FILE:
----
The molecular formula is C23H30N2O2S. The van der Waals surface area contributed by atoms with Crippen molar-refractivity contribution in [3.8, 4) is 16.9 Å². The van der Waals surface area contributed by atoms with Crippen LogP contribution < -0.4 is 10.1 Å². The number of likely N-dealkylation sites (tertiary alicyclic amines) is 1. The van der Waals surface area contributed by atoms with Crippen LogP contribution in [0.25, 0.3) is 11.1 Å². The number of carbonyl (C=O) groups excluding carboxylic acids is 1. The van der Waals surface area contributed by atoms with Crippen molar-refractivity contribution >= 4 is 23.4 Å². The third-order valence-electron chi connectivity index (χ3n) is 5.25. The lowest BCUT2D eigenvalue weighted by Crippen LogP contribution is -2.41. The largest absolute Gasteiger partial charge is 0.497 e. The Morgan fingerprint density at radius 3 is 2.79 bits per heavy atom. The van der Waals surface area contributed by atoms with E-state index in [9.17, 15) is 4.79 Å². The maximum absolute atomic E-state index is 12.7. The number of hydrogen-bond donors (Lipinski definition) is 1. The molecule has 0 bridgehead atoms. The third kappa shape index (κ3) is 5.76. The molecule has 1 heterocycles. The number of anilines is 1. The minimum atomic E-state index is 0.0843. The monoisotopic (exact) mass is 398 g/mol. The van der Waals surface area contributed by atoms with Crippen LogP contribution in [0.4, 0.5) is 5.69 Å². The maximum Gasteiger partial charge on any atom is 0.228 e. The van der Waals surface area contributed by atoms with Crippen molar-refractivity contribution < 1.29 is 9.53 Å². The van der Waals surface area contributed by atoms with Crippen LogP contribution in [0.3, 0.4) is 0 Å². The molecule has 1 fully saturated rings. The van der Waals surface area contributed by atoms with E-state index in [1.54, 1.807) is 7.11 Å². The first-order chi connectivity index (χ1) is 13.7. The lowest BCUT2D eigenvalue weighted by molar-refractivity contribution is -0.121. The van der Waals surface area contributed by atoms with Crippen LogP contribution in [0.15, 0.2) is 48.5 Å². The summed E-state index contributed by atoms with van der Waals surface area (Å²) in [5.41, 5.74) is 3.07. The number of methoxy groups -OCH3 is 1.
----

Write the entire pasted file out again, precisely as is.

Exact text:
The molecular formula is C23H30N2O2S. The van der Waals surface area contributed by atoms with Crippen molar-refractivity contribution in [3.8, 4) is 16.9 Å². The van der Waals surface area contributed by atoms with Crippen LogP contribution < -0.4 is 10.1 Å². The number of likely N-dealkylation sites (tertiary alicyclic amines) is 1. The van der Waals surface area contributed by atoms with Crippen LogP contribution in [0.25, 0.3) is 11.1 Å². The number of carbonyl (C=O) groups excluding carboxylic acids is 1. The van der Waals surface area contributed by atoms with Crippen molar-refractivity contribution >= 4 is 23.4 Å². The third-order valence-electron chi connectivity index (χ3n) is 5.25. The lowest BCUT2D eigenvalue weighted by Crippen LogP contribution is -2.41. The largest absolute Gasteiger partial charge is 0.497 e. The Morgan fingerprint density at radius 3 is 2.79 bits per heavy atom. The van der Waals surface area contributed by atoms with E-state index in [9.17, 15) is 4.79 Å². The maximum absolute atomic E-state index is 12.7. The number of hydrogen-bond donors (Lipinski definition) is 1. The molecule has 0 bridgehead atoms. The third kappa shape index (κ3) is 5.76. The molecule has 1 heterocycles. The number of anilines is 1. The minimum atomic E-state index is 0.0843. The monoisotopic (exact) mass is 398 g/mol. The van der Waals surface area contributed by atoms with Crippen LogP contribution in [0.4, 0.5) is 5.69 Å². The maximum Gasteiger partial charge on any atom is 0.228 e. The van der Waals surface area contributed by atoms with Crippen molar-refractivity contribution < 1.29 is 9.53 Å². The van der Waals surface area contributed by atoms with Crippen LogP contribution in [0.3, 0.4) is 0 Å². The molecule has 1 fully saturated rings. The van der Waals surface area contributed by atoms with E-state index in [1.54, 1.807) is 7.11 Å². The first-order chi connectivity index (χ1) is 13.7. The lowest BCUT2D eigenvalue weighted by molar-refractivity contribution is -0.121. The van der Waals surface area contributed by atoms with Crippen LogP contribution in [0.15, 0.2) is 48.5 Å². The summed E-state index contributed by atoms with van der Waals surface area (Å²) in [5.41, 5.74) is 3.07. The number of methoxy groups -OCH3 is 1.